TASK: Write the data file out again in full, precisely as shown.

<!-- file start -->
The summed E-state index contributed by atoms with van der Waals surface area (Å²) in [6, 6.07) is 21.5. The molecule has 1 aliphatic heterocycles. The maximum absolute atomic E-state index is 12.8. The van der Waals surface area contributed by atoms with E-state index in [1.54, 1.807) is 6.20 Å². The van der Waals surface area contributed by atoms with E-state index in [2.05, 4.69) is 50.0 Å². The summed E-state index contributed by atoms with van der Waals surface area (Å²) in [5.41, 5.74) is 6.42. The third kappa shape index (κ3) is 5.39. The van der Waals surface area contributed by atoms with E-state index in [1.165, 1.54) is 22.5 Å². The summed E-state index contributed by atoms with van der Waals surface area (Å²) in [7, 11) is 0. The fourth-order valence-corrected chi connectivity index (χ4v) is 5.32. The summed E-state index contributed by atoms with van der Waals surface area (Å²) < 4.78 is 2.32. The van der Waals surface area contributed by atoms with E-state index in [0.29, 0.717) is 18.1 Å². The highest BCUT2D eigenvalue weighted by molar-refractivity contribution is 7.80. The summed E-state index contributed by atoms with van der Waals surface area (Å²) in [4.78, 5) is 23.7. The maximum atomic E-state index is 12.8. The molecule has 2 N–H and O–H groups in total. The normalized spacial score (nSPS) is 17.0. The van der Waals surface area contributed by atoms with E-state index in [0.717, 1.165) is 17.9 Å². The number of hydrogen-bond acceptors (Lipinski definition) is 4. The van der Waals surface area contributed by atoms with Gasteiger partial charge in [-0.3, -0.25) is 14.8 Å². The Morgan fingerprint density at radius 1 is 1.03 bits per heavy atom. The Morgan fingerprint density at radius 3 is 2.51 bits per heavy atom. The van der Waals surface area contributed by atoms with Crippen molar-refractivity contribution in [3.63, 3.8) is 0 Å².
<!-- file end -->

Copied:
The summed E-state index contributed by atoms with van der Waals surface area (Å²) in [6, 6.07) is 21.5. The molecule has 1 aliphatic heterocycles. The maximum absolute atomic E-state index is 12.8. The van der Waals surface area contributed by atoms with E-state index in [1.54, 1.807) is 6.20 Å². The van der Waals surface area contributed by atoms with E-state index in [2.05, 4.69) is 50.0 Å². The summed E-state index contributed by atoms with van der Waals surface area (Å²) in [5.41, 5.74) is 6.42. The third kappa shape index (κ3) is 5.39. The van der Waals surface area contributed by atoms with E-state index in [1.165, 1.54) is 22.5 Å². The summed E-state index contributed by atoms with van der Waals surface area (Å²) in [7, 11) is 0. The fourth-order valence-corrected chi connectivity index (χ4v) is 5.32. The summed E-state index contributed by atoms with van der Waals surface area (Å²) < 4.78 is 2.32. The van der Waals surface area contributed by atoms with E-state index in [0.29, 0.717) is 18.1 Å². The highest BCUT2D eigenvalue weighted by molar-refractivity contribution is 7.80. The summed E-state index contributed by atoms with van der Waals surface area (Å²) in [4.78, 5) is 23.7. The maximum atomic E-state index is 12.8. The molecule has 2 N–H and O–H groups in total. The normalized spacial score (nSPS) is 17.0. The van der Waals surface area contributed by atoms with E-state index in [0.717, 1.165) is 17.9 Å². The number of hydrogen-bond acceptors (Lipinski definition) is 4. The van der Waals surface area contributed by atoms with Gasteiger partial charge in [-0.3, -0.25) is 14.8 Å². The Morgan fingerprint density at radius 1 is 1.03 bits per heavy atom. The Morgan fingerprint density at radius 3 is 2.51 bits per heavy atom. The van der Waals surface area contributed by atoms with Crippen molar-refractivity contribution in [3.63, 3.8) is 0 Å².